WHY ARE YOU ATTACKING ME I'M MAKING THINGS LOOK NICE
As you can tell by the screenshot, everything in this game fits into nice, neat little square quadrants. This led my young mind to believe that everything had be be organized in little IKEA-esque aesthetically pleasing squares. Square buildings would always be with square buildings and rectangles would be with rectangles, and would always be built touching each other (a major RTS no-no). My rationale was, "well, major cities have buildings in neat little sections directly connected to each other, why not my elite military base?" I also obsess over building everything I possibly can. Every iteration of every type of building had to be there (and neatly placed!), or I felt that I was somehow failing to have a good base. I would never build copies of buildings either. Why does my happy little village need two factories? There's already one! Do all of you build two Walmarts in the same place too?
My other major problem with RTS's that fits into my obsessive-compulsive playing style is the building and management of my units. I have a complete inability to understand the need for having a variety of units. I also can never memorize which unit counters what (I avoid Starcraft for said reason), so I go with what big and shoots rockets. Or, I would do the opposite and build nothing but human soldiers to line up in front of my base or perch on random rocks. However, somehow I really enjoy this, even though its a really stupid thing to do. I never know when to deploy and attack as well, and If I do in that rare case, actually tried to attack someone, I always made wanted to march straight forward and do so in a line, sending in one after another. If this was the War of American Independence, I would probably the guy that would have sided with the British because they wear nice uniforms and march in neat, straight little lines. And then my ass would be shot off by colonists zerg-rushing out of the forest in their sensible camouflaged clothes. It was always about making it look good on the computer screen without regarding the rules of RTS engagement.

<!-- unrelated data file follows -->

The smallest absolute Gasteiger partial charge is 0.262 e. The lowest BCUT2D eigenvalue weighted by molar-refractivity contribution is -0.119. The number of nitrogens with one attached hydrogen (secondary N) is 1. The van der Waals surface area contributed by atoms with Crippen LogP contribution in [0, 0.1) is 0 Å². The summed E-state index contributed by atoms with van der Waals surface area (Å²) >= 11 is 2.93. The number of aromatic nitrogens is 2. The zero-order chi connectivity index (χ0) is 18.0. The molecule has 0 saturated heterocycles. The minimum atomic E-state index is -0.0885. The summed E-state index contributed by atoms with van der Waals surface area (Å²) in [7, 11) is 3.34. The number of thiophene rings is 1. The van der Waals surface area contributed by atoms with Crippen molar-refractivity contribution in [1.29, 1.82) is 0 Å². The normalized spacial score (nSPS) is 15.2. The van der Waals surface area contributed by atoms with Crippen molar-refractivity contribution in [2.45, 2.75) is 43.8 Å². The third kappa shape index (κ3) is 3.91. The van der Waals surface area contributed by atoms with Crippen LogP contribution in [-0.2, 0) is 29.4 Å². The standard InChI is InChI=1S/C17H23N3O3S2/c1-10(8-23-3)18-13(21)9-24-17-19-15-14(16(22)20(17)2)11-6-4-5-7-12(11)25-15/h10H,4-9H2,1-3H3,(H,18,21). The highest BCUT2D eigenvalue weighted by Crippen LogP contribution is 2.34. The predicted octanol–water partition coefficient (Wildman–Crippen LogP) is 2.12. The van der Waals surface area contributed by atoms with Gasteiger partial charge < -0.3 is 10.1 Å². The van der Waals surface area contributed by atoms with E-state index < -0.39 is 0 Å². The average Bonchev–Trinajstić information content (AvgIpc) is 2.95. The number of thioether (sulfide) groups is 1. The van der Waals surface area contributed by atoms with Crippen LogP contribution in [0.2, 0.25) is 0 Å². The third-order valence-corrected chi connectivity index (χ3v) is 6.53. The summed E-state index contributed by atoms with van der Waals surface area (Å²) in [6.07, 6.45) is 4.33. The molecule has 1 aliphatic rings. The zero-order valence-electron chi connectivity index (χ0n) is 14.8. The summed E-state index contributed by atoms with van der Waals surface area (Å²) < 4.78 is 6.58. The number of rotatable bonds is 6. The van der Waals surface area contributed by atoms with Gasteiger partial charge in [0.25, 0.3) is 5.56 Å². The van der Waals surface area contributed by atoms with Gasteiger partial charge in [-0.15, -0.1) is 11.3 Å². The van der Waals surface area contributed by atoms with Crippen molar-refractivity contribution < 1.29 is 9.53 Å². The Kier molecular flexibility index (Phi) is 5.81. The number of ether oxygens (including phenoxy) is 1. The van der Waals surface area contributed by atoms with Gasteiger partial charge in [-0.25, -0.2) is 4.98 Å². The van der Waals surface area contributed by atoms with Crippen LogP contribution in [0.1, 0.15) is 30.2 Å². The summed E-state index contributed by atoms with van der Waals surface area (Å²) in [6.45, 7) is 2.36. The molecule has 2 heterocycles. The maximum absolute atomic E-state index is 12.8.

I play like this, only I usually would spend an hour trying to put them in a nice little block.
So, when it came time for me to play my brother or anyone else on LAN or online, needless to say I was annihilated. I couldn't even manage playing on a campaign on easy. If there was a mission that required managing limited units without building a base (like in Starcraft), forget it, I was already dead. It was after all of these matches (even against an easy CPU) I realized that I will always suck at this genre, even if I did like all of the little details.
To conclude, I am much too obsessed with aesthetics to ever play and RTS in a serious or efficient manner. Why? Because I have too much stupid fun playing around with everything like toy soldiers by myself. I haven't touched an RTS in years, though I always catch myself seeing all the boxes of modern PC RTS games on the store shelf and considering dropping the cash to play them. I was even given a copy of Red Alert 3 that remains unplayed to this day. I'm pretty sure that I would just embarrass myself if I even attempted to buy and play StarCraft II, especially with the level of experience required to play and RTS with anyone in this day and age.
Unless, you know, there are some really pretty looking buildings and soldiers to set up and play with.
Have some pictures of things I've made out of pixelblocks out of boredom in the meantime .
I'm always wondering how nerdy it is to blog about videogames in one's spare time. Is it a mark of insanity, an urge to be creative, or a just a desire to do something out of incredible boredom ? There are some topics I would honestly like to write about, but I'm backed up on other writing endeavors at the moment.
Maybe a next post will have more words and professionalism.
 I know making things out of pixelblocks isn't art, but it sure is therapeutic.
 Considering blogs, it's usually the case.